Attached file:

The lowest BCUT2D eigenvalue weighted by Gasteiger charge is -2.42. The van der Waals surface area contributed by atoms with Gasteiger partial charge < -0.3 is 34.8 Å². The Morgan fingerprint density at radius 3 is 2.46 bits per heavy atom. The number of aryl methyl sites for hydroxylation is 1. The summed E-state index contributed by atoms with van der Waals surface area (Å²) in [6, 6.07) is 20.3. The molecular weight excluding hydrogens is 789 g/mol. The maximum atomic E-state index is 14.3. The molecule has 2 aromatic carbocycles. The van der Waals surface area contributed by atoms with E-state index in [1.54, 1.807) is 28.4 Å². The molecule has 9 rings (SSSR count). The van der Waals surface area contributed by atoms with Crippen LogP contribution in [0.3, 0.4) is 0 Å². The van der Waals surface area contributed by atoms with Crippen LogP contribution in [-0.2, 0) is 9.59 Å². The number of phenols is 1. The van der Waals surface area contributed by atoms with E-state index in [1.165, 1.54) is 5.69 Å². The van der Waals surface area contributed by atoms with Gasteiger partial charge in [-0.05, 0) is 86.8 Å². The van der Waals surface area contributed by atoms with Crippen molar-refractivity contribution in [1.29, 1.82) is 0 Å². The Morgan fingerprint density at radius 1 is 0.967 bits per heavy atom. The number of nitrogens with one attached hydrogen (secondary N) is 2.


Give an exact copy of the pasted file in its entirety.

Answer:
The lowest BCUT2D eigenvalue weighted by Gasteiger charge is -2.42. The van der Waals surface area contributed by atoms with Gasteiger partial charge < -0.3 is 34.8 Å². The Morgan fingerprint density at radius 3 is 2.46 bits per heavy atom. The number of aryl methyl sites for hydroxylation is 1. The summed E-state index contributed by atoms with van der Waals surface area (Å²) in [6, 6.07) is 20.3. The molecular weight excluding hydrogens is 789 g/mol. The maximum atomic E-state index is 14.3. The molecule has 2 aromatic carbocycles. The van der Waals surface area contributed by atoms with E-state index in [1.54, 1.807) is 28.4 Å². The molecule has 9 rings (SSSR count). The van der Waals surface area contributed by atoms with Crippen LogP contribution in [0.3, 0.4) is 0 Å². The van der Waals surface area contributed by atoms with Crippen LogP contribution in [-0.2, 0) is 9.59 Å². The number of phenols is 1. The van der Waals surface area contributed by atoms with E-state index in [1.165, 1.54) is 5.69 Å². The van der Waals surface area contributed by atoms with Gasteiger partial charge in [-0.05, 0) is 86.8 Å². The van der Waals surface area contributed by atoms with Crippen molar-refractivity contribution in [1.29, 1.82) is 0 Å². The Morgan fingerprint density at radius 1 is 0.967 bits per heavy atom. The number of nitrogens with one attached hydrogen (secondary N) is 2.